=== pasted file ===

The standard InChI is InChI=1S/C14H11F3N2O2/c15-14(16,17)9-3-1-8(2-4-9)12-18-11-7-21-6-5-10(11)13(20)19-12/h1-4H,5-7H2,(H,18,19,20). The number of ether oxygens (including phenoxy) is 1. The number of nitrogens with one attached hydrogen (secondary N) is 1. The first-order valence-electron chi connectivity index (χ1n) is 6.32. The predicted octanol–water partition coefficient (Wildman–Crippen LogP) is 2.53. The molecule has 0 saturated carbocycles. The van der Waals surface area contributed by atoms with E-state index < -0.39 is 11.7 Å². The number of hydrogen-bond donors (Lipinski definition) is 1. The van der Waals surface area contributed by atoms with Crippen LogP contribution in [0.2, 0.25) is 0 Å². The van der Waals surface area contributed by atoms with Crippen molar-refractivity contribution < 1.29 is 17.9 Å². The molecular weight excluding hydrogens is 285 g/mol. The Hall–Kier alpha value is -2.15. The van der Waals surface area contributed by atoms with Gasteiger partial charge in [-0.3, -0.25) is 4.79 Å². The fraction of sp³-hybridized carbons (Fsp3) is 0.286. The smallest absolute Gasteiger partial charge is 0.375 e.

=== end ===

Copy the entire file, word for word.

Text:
The standard InChI is InChI=1S/C14H11F3N2O2/c15-14(16,17)9-3-1-8(2-4-9)12-18-11-7-21-6-5-10(11)13(20)19-12/h1-4H,5-7H2,(H,18,19,20). The number of ether oxygens (including phenoxy) is 1. The number of nitrogens with one attached hydrogen (secondary N) is 1. The first-order valence-electron chi connectivity index (χ1n) is 6.32. The predicted octanol–water partition coefficient (Wildman–Crippen LogP) is 2.53. The molecule has 0 saturated carbocycles. The van der Waals surface area contributed by atoms with E-state index < -0.39 is 11.7 Å². The number of hydrogen-bond donors (Lipinski definition) is 1. The van der Waals surface area contributed by atoms with Crippen LogP contribution in [0.2, 0.25) is 0 Å². The van der Waals surface area contributed by atoms with Crippen molar-refractivity contribution < 1.29 is 17.9 Å². The molecular weight excluding hydrogens is 285 g/mol. The Hall–Kier alpha value is -2.15. The van der Waals surface area contributed by atoms with Gasteiger partial charge in [-0.3, -0.25) is 4.79 Å². The fraction of sp³-hybridized carbons (Fsp3) is 0.286. The smallest absolute Gasteiger partial charge is 0.375 e.